It was only right that Boland made his debut, took his first wicket, made his first runs and collected a five wicket haul all on the MCG deck, and it was even better with a huge crowd to keep pumping him up.
Fielding in front of Bay 13, the fast bowler would have felt the chants of the Australian crowd pounding through his chest and said it was the most supportive crowd he's played in front of - a couple of wickets is the quickest way to get 70,000+ people on your side.
“I’ve never played in front of a crowd that’s been so supportive of me, like that,” Boland reflected post-match.
“I’ve played in a couple of games in the Big Bash, where the crowds have been bigger here at the MCG, but I’ve never had a crowd behind me like that.
“I tried to soak it up when I was down at fine leg there, but yeah really enjoyed it. It felt like they were sort of pushing me when I was running in to bowl.”
Not only did Boland take seven wickets for the match, one of which was caught and bowled, but he also took two catches to remove Jos Buttler and Ollie Robinson in the first innings.
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The benefits of being a Victorian
The likes of David Saker, Andrew McDonald and Mick Lewis have been integral to Boland’s development over the years, and one, in particular, played an important role in the Victorian having confidence to do his thing out on the MCG.
“Me and Mick (Lewis) have been together for 10 years, he’s been my bowling coach. He knows my game so well, he knows when I’m a little bit off and it takes a little word from him at training or during a game to get back to where I need to be,” Boland appreciated after the game.
“And then Andrew McDonald through this game has been so good, he picked up that I was sort of tentative in my first two spells and he just wanted me to up my run up speed, which I know is key for me when I’m bowling well.
“And then from a playing perspective, I’ve had the luxury of being able to bowl with guys like John Hastings, Peter Siddle, James Pattinson, Clint McKay, like the list goes on.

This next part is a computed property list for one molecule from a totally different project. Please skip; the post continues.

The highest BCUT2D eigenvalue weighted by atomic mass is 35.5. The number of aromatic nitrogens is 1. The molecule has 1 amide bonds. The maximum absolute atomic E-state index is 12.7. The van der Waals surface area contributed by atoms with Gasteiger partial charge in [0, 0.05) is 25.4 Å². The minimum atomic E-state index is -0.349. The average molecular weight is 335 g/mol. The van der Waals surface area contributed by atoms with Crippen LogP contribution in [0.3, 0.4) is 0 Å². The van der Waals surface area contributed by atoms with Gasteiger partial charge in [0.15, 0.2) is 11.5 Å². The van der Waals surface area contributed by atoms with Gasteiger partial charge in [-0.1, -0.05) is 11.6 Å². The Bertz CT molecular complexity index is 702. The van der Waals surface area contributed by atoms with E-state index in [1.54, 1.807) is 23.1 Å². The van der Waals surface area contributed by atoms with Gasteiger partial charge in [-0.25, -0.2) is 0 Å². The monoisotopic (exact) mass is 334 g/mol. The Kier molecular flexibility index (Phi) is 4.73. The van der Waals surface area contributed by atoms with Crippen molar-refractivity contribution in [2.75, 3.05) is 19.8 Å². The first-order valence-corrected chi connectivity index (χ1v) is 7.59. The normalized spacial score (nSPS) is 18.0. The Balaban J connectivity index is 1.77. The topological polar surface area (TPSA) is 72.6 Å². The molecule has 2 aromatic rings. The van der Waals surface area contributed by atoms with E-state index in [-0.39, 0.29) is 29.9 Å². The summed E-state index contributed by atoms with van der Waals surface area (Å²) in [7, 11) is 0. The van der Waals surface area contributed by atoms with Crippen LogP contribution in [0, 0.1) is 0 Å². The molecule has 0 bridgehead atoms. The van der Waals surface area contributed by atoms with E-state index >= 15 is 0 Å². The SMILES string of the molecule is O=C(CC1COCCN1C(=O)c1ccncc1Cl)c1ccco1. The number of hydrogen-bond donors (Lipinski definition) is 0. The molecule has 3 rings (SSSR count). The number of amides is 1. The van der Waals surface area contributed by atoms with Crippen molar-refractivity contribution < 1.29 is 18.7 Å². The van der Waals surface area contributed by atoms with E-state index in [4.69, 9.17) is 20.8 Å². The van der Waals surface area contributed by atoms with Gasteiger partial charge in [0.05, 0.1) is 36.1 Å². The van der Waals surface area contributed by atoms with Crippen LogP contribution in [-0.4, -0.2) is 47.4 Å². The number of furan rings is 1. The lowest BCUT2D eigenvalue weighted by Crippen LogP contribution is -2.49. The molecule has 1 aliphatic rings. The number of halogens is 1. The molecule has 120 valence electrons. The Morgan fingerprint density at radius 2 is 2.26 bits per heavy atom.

“I’ve been so lucky to have such great fast bowlers around me when I was younger to help me learn the game.
“Now in Victoria we’ve got a bit of a younger attack that I can sort of try and play that role and pass on my knowledge to guys like Mitch Perry and Will Sutherland and the young crew we’ve got coming through there.”
Speaking of McDonald and his current role with the Australian team, Boland was especially grateful for his guidance throughout the week as he navigated his test debut in front of a bumper MCG crowd.
“Since I found out on Christmas Eve that I was playing, I’ve been really nervous,” he said.
“And even coming off at lunch on Day 1, I sort of felt like that was hard work… felt like I wasn’t breathing at all out there.
“I was just so nervous the whole time, but to be able to speak to him (Andrew McDonald) at lunch and for him to give me really simple and clear instructions on what he thinks I need to do to do well, makes my job a bit easier. Knowing that one: Ronnie’s (McDonald’s) got my back, and two: that he knows my bowling so well.”
With Josh Hazlewood a strong chance to return from injury to the XI, Boland, despite his remarkable debut, may be an unlucky omission from the Australian side.
Although, Covid may once again have something to say about Australia’s XI.